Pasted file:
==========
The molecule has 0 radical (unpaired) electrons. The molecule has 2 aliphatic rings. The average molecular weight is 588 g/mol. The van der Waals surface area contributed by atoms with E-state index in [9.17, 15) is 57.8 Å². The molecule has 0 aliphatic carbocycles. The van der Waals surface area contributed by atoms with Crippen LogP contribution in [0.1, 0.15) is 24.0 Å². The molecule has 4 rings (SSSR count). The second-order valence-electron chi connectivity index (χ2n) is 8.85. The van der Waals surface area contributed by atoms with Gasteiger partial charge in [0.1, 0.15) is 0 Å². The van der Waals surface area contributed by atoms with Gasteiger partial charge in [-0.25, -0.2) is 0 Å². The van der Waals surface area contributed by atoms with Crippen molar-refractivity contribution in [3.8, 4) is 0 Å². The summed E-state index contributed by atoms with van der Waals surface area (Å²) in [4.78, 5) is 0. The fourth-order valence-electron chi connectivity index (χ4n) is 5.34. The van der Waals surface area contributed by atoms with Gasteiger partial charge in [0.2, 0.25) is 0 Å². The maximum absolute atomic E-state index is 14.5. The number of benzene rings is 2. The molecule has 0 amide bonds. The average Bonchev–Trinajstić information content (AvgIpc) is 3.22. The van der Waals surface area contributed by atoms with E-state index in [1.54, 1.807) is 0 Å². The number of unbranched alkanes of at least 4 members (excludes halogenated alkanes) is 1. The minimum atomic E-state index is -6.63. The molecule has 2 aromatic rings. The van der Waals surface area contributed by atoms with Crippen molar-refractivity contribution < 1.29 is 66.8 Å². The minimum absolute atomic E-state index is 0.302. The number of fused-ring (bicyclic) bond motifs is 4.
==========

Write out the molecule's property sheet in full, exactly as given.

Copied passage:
The molecule has 0 radical (unpaired) electrons. The molecule has 2 aliphatic rings. The average molecular weight is 588 g/mol. The van der Waals surface area contributed by atoms with E-state index in [9.17, 15) is 57.8 Å². The molecule has 0 aliphatic carbocycles. The van der Waals surface area contributed by atoms with Crippen LogP contribution in [0.1, 0.15) is 24.0 Å². The molecule has 4 rings (SSSR count). The second-order valence-electron chi connectivity index (χ2n) is 8.85. The van der Waals surface area contributed by atoms with Gasteiger partial charge in [0.1, 0.15) is 0 Å². The van der Waals surface area contributed by atoms with Gasteiger partial charge in [-0.25, -0.2) is 0 Å². The van der Waals surface area contributed by atoms with Crippen molar-refractivity contribution in [3.8, 4) is 0 Å². The summed E-state index contributed by atoms with van der Waals surface area (Å²) in [4.78, 5) is 0. The fourth-order valence-electron chi connectivity index (χ4n) is 5.34. The van der Waals surface area contributed by atoms with Gasteiger partial charge in [0.2, 0.25) is 0 Å². The maximum absolute atomic E-state index is 14.5. The number of benzene rings is 2. The molecule has 0 amide bonds. The average Bonchev–Trinajstić information content (AvgIpc) is 3.22. The van der Waals surface area contributed by atoms with E-state index in [1.54, 1.807) is 0 Å². The number of unbranched alkanes of at least 4 members (excludes halogenated alkanes) is 1. The minimum atomic E-state index is -6.63. The molecule has 2 aromatic rings. The van der Waals surface area contributed by atoms with Crippen molar-refractivity contribution < 1.29 is 66.8 Å². The minimum absolute atomic E-state index is 0.302. The number of fused-ring (bicyclic) bond motifs is 4.